In the short term, EFL clubs may benefit from loan signings, with up to four permitted to head from a single English club to another.
Yet it is the top clubs able to harvest the most talent and stock their academies with top young players, most of whom will never play for the club, who will benefit the most.
As with all the proposals, there are incentives for lower clubs – such as loanee clubs receiving payments based on future performance or sale of loaned players.
Ultimately, however, those proposals will simply extend the monopoly that top clubs have on talent at a younger and younger age, which allows them to profit as they progress into senior football.
3) Pre-season tournaments
Amongst the most eye-catching proposals are plans to reduce the Premier League to 18 teams and scrap both the League Cup and Community Shield.
The plans for a less congested calendar for Premier League clubs are designed to allow time for a longer pre-season period extended to late August.
Pre-season tours have become lucrative business in recent years, particularly for top clubs with global commercial reach.
Clubs will be forced to participate in the Premier League summer tournament at least once every five years, seemingly enabling the competition to be built as a concept.
After plans for a 39th game were scrapped, plans for a longer pre-season seemingly serve as a new way to cash-in on global interest in the Premier League.
However, it will be the clubs with greatest international support such as Liverpool, Arsenal and Manchester United in line for the most lucrative benefits to strengthen their financial dominance.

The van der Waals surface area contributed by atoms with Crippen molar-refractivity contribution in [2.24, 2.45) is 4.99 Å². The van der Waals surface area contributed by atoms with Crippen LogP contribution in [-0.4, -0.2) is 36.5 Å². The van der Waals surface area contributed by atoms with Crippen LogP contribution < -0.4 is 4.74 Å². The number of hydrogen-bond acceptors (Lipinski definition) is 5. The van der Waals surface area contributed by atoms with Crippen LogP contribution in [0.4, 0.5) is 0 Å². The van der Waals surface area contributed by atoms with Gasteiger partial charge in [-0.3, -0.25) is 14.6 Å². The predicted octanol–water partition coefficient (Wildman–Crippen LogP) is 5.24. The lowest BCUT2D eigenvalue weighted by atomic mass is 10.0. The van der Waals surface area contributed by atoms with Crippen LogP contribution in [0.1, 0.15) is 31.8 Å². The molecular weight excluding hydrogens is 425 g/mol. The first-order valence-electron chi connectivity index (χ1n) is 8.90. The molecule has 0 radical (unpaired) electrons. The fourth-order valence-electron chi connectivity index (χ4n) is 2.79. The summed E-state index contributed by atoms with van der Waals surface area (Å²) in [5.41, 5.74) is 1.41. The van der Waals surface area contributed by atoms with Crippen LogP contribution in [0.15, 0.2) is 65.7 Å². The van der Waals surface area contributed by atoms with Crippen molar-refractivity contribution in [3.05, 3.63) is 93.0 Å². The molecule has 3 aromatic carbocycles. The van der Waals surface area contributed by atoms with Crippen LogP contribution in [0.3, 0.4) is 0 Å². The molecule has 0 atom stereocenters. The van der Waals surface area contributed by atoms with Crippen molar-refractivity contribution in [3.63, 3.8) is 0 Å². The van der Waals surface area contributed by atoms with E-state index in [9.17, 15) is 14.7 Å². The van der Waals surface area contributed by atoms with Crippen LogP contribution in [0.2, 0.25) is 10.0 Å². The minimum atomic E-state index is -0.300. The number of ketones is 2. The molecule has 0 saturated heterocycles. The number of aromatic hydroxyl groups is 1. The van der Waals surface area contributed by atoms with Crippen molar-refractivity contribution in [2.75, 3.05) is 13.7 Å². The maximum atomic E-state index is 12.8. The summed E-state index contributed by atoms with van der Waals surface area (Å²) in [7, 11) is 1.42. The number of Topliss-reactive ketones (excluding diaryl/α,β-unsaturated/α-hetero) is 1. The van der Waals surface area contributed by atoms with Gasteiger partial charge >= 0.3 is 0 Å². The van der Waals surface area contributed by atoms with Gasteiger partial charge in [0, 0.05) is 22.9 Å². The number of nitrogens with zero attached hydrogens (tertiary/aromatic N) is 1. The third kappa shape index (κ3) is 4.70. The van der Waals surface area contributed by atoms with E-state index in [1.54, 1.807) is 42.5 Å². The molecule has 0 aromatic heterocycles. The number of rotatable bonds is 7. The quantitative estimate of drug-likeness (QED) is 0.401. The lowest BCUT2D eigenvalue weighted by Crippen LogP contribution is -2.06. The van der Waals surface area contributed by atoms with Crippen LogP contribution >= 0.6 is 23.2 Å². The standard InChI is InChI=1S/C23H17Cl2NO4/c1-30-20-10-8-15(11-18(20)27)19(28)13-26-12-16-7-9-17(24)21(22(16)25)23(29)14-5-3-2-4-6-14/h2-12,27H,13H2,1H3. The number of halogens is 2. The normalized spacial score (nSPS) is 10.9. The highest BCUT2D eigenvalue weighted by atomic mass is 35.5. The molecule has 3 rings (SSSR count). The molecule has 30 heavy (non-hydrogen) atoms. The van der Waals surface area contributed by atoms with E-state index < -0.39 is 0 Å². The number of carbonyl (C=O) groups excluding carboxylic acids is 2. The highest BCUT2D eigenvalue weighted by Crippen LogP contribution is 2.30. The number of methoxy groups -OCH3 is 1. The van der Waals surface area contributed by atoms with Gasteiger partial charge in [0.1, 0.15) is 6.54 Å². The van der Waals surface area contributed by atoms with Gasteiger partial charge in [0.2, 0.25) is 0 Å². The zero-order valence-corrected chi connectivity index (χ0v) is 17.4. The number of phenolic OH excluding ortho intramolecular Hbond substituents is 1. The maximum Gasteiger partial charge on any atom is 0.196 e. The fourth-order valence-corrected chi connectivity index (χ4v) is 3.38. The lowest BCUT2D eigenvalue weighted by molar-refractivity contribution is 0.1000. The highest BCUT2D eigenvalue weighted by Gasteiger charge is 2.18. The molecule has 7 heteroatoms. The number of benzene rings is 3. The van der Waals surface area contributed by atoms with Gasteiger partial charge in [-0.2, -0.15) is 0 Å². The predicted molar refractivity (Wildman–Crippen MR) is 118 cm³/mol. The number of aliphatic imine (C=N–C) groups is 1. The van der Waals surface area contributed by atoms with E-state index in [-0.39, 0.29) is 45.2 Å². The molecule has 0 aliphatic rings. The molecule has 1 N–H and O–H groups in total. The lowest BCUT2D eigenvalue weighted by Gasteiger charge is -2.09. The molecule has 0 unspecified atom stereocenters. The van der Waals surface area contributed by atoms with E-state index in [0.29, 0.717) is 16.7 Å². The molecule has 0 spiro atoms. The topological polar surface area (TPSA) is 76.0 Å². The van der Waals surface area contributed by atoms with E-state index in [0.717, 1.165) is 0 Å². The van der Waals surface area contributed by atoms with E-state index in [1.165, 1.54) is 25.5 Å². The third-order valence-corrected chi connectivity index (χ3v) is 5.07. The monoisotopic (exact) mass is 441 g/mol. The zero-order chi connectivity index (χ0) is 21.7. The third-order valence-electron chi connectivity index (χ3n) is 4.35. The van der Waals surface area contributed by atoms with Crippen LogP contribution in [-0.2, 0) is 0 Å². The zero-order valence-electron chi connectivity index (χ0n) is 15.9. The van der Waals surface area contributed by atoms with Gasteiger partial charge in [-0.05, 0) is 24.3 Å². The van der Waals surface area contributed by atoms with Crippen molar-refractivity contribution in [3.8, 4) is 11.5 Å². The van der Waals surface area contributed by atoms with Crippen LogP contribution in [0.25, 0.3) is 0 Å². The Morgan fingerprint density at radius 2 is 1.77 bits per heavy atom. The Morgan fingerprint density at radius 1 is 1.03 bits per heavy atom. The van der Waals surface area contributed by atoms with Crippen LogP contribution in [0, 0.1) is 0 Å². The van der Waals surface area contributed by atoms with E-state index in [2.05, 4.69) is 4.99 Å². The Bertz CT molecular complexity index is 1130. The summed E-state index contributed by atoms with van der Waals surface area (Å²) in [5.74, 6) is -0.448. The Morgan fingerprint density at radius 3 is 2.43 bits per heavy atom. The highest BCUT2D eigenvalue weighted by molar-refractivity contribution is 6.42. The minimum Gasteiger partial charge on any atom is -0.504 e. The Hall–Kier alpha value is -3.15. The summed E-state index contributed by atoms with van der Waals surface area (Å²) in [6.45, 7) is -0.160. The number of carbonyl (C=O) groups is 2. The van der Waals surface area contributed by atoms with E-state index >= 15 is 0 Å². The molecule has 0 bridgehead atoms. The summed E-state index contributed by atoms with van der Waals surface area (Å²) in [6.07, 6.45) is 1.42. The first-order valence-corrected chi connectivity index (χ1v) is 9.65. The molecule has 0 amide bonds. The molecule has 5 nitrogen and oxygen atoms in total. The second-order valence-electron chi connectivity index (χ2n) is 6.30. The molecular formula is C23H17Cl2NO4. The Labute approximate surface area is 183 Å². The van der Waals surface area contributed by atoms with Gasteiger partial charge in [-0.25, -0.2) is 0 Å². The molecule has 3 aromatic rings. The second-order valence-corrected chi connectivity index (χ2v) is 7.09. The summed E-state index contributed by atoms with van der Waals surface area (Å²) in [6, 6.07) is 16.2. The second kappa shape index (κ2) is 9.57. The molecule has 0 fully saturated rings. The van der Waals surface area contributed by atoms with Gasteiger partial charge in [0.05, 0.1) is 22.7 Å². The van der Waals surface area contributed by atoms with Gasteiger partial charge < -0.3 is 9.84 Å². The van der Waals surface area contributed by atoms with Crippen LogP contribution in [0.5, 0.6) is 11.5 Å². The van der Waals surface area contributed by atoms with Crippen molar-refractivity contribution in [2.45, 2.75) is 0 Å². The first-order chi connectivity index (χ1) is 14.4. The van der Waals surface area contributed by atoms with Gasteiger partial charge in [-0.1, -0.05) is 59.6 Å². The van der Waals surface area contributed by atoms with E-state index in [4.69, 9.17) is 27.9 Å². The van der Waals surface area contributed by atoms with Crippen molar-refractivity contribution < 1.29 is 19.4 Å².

4) TV rights
The new proposals would also see Premier League and English Football League TV rights on both a domestic and international level sold collectively by the Premier League.
It would seem inevitable that the motives of the Premier League would be to garner the greatest deal for themselves rather than the EFL.
Furthermore, the long-term shareholder situation highlighted above would give the select nine clubs the power to dominate the deal put together.
TV rights are big business for the Premier League and EFL, but the current deal could lead to increasingly unequal deals being struck which are not necessarily beneficial to all parties.
5) Media rights
Aside from the sale of TV rights, the new proposals would also give Premier League clubs more power over their own media rights.
All clubs would be permitted to show limited in-match highlights on their own digital platforms.
Premier League clubs would also have exclusive rights to sell eight live matches per season directly via their own platforms in all international territories.
Inevitably, this would benefit the clubs with the larger global fanbases.
Manchester United, for instance, would generate far superior demand for their games compared to, say, Burnley.
Giving clubs the power to cash-in on their own media rights would only serve as another tool to increase the barriers to break into the ‘big six’.